Furthermore, because elevators do routinely go out of service for maintenance and cleaning, you should verify on the MTA website that all the elevators required for your complete journey are in fact in service.

Each subway station has a different layout. In some stations, the trains are literally right below the street requiring only a single elevator to reach them, while other stations are very complex with multiple levels requiring you to take 3-4 different elevators just to get to the trains. That said, a fairly common setup that you see a lot consists of two levels underground:

Illustration showing street level at the top, mezzanine level in the middle and platform level at the bottom

In this setup the first floor underneath the street level is called the mezzanine level. It is on this level, where you can find the MetroCard Vending Machines to buy MetroCards and the turnstiles to enter the subway system. The floor below that is the platform level (or sometimes called concourse) where you can enter the subway trains. This means that you have to take at least two different elevators to get from street level to the trains.

On the street level, despite the subway station having multiple entrances, you are likely only going to find one or two elevators. The signage at the subway station entrances will point you to where can find the nearest elevator:

Chambers St subway entrance

Before entering the elevator, make sure to read the signage above it to verify that this will get you to the desired train and direction. For instance, some elevators only take you to the downtown service, so you have to find another elevator if you want to head uptown:

The elevator at 66 St/Lincoln Center showing only access to downtown service

On the Mezzanine level, in order to enter the turnstiles, first locate the large service entry doors that are usually right next to the turnstiles. They are usually black and labeled Service Entry.

Service entry door with an AutoGate reader on the side

If you are in possession of a Reduced-Fare AutoGate MetroCard you can use it at the AutoGate reader next to it. Hold the MetroCard with the black magnetic stripe facing you and the chipped-off corner at the top and insert the MetroCard into the slot at the top of the reader. The service entry door will then automatically open.

For other travellers with just the regular MetroCard, the official guidance is to first get the attention of the nearby booth attendant, then with the booth attendant watching, swipe your MetroCard at the regular turnstile and rotate the turnstile without going through. The booth attendant will then remotely open the service door for you.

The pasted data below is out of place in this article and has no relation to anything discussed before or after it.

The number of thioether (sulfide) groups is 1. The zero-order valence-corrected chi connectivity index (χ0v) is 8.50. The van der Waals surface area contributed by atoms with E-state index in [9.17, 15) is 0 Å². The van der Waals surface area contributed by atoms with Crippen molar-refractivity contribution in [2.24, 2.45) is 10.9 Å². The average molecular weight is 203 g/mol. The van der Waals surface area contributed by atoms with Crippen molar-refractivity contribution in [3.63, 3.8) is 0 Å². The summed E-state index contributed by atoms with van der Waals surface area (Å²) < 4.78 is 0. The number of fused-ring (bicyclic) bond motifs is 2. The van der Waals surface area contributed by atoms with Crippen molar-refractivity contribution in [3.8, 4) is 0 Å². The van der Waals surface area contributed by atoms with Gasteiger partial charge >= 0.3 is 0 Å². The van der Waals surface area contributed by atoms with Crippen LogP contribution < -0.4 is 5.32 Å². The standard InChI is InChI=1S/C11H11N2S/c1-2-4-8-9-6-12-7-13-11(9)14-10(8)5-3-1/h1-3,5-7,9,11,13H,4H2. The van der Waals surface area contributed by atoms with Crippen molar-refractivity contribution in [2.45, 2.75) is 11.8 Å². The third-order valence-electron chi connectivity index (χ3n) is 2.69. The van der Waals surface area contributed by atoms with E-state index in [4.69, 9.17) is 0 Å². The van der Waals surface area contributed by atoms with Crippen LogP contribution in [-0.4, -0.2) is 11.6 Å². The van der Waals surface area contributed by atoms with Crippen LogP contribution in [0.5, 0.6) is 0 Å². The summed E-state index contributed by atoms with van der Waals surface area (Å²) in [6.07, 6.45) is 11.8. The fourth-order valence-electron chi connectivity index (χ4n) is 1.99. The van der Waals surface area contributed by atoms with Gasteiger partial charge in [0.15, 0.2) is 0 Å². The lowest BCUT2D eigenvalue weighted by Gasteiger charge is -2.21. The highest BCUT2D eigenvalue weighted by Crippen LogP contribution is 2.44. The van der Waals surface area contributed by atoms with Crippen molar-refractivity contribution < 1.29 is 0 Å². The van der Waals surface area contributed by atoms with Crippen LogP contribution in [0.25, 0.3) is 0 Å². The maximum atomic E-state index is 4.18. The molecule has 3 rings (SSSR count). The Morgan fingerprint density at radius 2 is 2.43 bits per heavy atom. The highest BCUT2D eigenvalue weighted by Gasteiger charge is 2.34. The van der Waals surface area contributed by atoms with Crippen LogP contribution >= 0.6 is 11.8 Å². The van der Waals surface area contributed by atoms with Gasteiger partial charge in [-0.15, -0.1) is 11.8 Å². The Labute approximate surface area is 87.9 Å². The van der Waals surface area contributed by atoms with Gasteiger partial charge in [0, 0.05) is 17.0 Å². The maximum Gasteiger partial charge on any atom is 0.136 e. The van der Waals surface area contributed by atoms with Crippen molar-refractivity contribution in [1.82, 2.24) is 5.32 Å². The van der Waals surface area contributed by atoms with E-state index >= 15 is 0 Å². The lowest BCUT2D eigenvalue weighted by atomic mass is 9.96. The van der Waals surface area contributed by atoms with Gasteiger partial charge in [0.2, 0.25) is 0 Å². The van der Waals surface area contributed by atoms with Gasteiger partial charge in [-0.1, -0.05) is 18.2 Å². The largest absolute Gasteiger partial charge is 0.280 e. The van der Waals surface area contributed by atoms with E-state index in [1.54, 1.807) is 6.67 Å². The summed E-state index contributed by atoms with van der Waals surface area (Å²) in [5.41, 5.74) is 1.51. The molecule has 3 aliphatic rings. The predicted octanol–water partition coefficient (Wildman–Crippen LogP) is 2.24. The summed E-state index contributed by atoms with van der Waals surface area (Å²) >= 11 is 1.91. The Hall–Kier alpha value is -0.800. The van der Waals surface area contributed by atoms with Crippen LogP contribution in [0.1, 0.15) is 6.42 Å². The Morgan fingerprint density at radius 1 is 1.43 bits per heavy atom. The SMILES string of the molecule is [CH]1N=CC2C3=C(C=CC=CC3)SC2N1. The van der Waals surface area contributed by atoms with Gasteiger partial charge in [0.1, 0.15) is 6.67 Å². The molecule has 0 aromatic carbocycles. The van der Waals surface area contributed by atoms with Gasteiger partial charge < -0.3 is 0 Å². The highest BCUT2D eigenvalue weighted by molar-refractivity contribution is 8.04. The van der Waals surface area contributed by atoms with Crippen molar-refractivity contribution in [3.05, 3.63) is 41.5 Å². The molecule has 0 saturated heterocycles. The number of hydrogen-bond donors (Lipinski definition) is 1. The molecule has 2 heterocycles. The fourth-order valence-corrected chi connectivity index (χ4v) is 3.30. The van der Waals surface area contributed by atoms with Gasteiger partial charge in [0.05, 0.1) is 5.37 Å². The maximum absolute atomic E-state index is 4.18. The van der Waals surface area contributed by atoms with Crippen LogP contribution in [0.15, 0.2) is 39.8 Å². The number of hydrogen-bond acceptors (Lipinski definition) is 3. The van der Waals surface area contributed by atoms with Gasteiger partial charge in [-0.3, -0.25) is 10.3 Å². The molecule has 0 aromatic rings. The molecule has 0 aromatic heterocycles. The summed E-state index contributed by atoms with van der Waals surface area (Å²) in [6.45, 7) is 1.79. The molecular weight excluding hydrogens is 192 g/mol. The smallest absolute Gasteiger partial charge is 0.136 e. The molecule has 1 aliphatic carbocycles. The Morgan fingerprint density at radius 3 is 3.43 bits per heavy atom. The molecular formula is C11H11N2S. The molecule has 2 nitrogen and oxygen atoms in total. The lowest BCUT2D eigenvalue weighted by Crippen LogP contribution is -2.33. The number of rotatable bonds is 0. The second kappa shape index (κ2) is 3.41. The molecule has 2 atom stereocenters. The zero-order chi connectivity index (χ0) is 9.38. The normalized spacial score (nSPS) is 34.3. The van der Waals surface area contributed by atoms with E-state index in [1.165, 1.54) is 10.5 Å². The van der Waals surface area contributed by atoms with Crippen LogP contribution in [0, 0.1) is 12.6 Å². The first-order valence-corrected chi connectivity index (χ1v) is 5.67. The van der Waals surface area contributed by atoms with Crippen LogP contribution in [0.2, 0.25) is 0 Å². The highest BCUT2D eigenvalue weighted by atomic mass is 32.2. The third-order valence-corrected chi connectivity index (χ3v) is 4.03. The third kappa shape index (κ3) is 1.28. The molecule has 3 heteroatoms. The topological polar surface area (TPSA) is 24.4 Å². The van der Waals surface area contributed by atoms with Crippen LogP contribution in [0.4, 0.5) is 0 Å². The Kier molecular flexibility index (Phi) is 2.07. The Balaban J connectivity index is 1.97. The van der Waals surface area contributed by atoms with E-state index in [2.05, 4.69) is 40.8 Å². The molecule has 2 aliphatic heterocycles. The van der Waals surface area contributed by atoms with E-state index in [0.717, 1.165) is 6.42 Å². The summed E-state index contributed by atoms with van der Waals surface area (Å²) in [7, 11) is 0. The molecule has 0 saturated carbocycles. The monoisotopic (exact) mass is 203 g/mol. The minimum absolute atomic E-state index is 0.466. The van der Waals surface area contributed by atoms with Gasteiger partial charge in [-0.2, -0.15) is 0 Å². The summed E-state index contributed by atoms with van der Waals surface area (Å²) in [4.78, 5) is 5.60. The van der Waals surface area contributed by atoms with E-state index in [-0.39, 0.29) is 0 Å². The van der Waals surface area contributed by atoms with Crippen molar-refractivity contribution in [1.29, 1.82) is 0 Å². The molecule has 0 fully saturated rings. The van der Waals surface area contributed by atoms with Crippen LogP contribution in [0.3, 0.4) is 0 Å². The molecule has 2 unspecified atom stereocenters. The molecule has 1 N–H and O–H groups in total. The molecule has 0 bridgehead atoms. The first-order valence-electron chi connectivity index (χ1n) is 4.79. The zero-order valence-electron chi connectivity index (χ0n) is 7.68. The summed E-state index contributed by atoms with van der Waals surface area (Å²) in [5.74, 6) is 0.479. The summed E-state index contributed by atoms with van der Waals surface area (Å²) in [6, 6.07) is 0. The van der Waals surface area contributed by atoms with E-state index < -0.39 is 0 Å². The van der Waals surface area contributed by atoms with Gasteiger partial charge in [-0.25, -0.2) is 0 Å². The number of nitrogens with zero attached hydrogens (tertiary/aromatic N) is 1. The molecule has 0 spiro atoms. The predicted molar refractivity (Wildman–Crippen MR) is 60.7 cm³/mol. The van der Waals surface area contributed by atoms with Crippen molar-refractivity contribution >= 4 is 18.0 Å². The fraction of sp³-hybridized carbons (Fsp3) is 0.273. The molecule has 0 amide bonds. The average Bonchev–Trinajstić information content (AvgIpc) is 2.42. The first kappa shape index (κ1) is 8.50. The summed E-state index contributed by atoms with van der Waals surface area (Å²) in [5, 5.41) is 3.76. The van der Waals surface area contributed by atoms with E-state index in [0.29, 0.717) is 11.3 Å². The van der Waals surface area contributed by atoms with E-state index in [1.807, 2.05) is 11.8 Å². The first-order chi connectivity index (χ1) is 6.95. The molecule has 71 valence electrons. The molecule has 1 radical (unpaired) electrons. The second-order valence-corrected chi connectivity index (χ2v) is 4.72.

That said, the unofficial and more efficient way to do this is to leave your large luggage/bike/stroller near the service door, then swipe using your MetroCard and go through the turnstile as normal and then push the service door open from inside to retrieve your item. From the inside, the service door has a metal bar that you need to first push to release the lock. Also note that the door can be heavy but it will open. Sometimes these service doors also function as emergency exits, so they might sound an audible alarm, but no New Yorker will bat an eye. Provided that you did use a MetroCard to pay for your entrance, you are okay.

Now that you passed the turnstiles, find the next appropriate elevator to get down to the platform level. As before, make sure to read the signage above the elevator, as there will be different elevators for different trains and directions:

Elevator to the Uptown/Queens-bound N/Q/R/W services

A few notes about elevators:

  • They aren’t particularly clean, and you will encounter elevators that have unpleasant smells.
  • As mentioned, elevators routinely go out of service, and there is usually signage directing you to alternatives, which might include going to a different nearby station. You can view a current list of out-of-service elevators and escalators here.
  • During rush hours, elevators at large transfer stations are very busy, so you might have to wait a long time to be able to get onto the elevator.
  • Some elevators service multiple different subway services, so read the elevator buttons carefully: S stands for Sidewalk/Street level, M stands for Mezzanine and C stands for Concourse. Sometimes the buttons are also labeled with the appropriate train services, but this is not very consistent:
    Elevator buttons are sometimes labeled with train services
    In the above example, the upper button will lead you to the mezzanine level (where you usually find the turnstiles and station booth) and the lower button is for the Northbound (uptown) A, C or E service only. If you meant to go downtown, you would have to find another elevator.